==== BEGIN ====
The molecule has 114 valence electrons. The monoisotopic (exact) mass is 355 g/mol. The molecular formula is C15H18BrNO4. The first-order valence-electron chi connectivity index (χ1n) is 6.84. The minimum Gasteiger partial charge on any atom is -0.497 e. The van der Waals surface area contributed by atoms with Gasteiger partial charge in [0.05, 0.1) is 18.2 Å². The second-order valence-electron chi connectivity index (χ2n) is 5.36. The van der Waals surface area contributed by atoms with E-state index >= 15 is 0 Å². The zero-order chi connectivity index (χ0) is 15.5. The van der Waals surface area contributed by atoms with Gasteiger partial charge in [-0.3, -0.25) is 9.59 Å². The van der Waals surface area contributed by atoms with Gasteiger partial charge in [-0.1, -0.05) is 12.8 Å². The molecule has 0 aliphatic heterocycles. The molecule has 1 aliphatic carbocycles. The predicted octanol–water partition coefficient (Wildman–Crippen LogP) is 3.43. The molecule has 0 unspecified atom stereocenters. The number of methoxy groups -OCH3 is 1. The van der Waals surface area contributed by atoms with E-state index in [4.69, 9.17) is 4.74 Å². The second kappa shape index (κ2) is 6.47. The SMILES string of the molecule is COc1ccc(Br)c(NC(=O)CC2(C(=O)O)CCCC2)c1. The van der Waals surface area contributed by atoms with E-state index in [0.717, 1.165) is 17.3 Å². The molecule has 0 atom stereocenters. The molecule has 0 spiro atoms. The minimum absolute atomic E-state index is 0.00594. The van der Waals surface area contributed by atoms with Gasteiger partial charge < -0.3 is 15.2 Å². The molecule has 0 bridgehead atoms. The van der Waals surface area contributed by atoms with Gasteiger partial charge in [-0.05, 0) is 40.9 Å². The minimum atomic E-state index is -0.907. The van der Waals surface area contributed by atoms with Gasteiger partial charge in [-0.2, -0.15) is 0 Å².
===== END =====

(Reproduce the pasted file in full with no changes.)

The molecule has 114 valence electrons. The monoisotopic (exact) mass is 355 g/mol. The molecular formula is C15H18BrNO4. The first-order valence-electron chi connectivity index (χ1n) is 6.84. The minimum Gasteiger partial charge on any atom is -0.497 e. The van der Waals surface area contributed by atoms with Gasteiger partial charge in [0.05, 0.1) is 18.2 Å². The second-order valence-electron chi connectivity index (χ2n) is 5.36. The van der Waals surface area contributed by atoms with E-state index >= 15 is 0 Å². The zero-order chi connectivity index (χ0) is 15.5. The van der Waals surface area contributed by atoms with Gasteiger partial charge in [-0.3, -0.25) is 9.59 Å². The van der Waals surface area contributed by atoms with Gasteiger partial charge in [-0.1, -0.05) is 12.8 Å². The molecule has 0 aliphatic heterocycles. The molecule has 1 aliphatic carbocycles. The predicted octanol–water partition coefficient (Wildman–Crippen LogP) is 3.43. The molecule has 0 unspecified atom stereocenters. The number of methoxy groups -OCH3 is 1. The van der Waals surface area contributed by atoms with E-state index in [4.69, 9.17) is 4.74 Å². The second kappa shape index (κ2) is 6.47. The SMILES string of the molecule is COc1ccc(Br)c(NC(=O)CC2(C(=O)O)CCCC2)c1. The van der Waals surface area contributed by atoms with E-state index in [0.717, 1.165) is 17.3 Å². The molecule has 0 atom stereocenters. The molecule has 0 spiro atoms. The minimum absolute atomic E-state index is 0.00594. The van der Waals surface area contributed by atoms with Gasteiger partial charge < -0.3 is 15.2 Å². The molecule has 0 bridgehead atoms. The van der Waals surface area contributed by atoms with Gasteiger partial charge in [-0.05, 0) is 40.9 Å². The minimum atomic E-state index is -0.907. The van der Waals surface area contributed by atoms with Gasteiger partial charge in [-0.2, -0.15) is 0 Å².